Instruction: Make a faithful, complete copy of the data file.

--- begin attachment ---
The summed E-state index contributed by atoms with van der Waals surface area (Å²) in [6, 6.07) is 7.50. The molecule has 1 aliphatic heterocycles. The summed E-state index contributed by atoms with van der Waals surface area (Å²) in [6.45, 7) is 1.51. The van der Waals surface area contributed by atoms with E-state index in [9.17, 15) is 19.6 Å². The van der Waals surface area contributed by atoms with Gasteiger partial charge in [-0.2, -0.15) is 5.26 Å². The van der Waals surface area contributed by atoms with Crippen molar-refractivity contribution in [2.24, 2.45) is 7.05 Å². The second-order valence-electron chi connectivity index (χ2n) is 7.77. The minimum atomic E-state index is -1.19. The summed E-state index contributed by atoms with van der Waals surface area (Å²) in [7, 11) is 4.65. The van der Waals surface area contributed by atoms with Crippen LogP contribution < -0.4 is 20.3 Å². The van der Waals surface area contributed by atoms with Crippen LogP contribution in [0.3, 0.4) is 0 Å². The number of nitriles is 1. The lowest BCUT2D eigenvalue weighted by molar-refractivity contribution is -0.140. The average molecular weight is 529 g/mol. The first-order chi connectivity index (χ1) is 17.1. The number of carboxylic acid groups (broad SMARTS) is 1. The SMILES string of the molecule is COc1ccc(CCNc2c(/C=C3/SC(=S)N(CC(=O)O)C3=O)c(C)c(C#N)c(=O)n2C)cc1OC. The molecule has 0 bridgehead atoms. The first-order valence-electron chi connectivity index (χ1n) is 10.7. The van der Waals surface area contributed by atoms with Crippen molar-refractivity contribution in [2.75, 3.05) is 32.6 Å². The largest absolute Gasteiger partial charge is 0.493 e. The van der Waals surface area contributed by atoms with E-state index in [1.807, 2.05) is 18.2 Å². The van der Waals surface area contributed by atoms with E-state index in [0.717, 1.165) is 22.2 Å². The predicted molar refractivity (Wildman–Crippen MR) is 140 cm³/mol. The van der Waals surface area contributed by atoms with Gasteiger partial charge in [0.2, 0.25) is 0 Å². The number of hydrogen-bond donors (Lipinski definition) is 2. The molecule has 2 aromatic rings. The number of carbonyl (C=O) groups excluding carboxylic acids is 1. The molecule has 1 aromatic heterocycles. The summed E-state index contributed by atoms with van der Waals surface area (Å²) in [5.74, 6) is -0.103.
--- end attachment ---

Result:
The summed E-state index contributed by atoms with van der Waals surface area (Å²) in [6, 6.07) is 7.50. The molecule has 1 aliphatic heterocycles. The summed E-state index contributed by atoms with van der Waals surface area (Å²) in [6.45, 7) is 1.51. The van der Waals surface area contributed by atoms with E-state index in [9.17, 15) is 19.6 Å². The van der Waals surface area contributed by atoms with Gasteiger partial charge in [-0.2, -0.15) is 5.26 Å². The van der Waals surface area contributed by atoms with Crippen molar-refractivity contribution in [2.24, 2.45) is 7.05 Å². The second-order valence-electron chi connectivity index (χ2n) is 7.77. The minimum atomic E-state index is -1.19. The summed E-state index contributed by atoms with van der Waals surface area (Å²) in [7, 11) is 4.65. The van der Waals surface area contributed by atoms with Crippen LogP contribution < -0.4 is 20.3 Å². The van der Waals surface area contributed by atoms with Crippen LogP contribution in [0.3, 0.4) is 0 Å². The number of nitriles is 1. The lowest BCUT2D eigenvalue weighted by molar-refractivity contribution is -0.140. The average molecular weight is 529 g/mol. The first-order chi connectivity index (χ1) is 17.1. The number of carboxylic acid groups (broad SMARTS) is 1. The SMILES string of the molecule is COc1ccc(CCNc2c(/C=C3/SC(=S)N(CC(=O)O)C3=O)c(C)c(C#N)c(=O)n2C)cc1OC. The molecule has 0 bridgehead atoms. The first-order valence-electron chi connectivity index (χ1n) is 10.7. The van der Waals surface area contributed by atoms with Crippen molar-refractivity contribution in [2.75, 3.05) is 32.6 Å². The largest absolute Gasteiger partial charge is 0.493 e. The van der Waals surface area contributed by atoms with E-state index in [1.807, 2.05) is 18.2 Å². The van der Waals surface area contributed by atoms with E-state index in [0.717, 1.165) is 22.2 Å². The predicted molar refractivity (Wildman–Crippen MR) is 140 cm³/mol. The van der Waals surface area contributed by atoms with Gasteiger partial charge in [0.2, 0.25) is 0 Å². The number of hydrogen-bond donors (Lipinski definition) is 2. The molecule has 2 aromatic rings. The number of carbonyl (C=O) groups excluding carboxylic acids is 1. The molecule has 1 aromatic heterocycles. The summed E-state index contributed by atoms with van der Waals surface area (Å²) in [5.74, 6) is -0.103.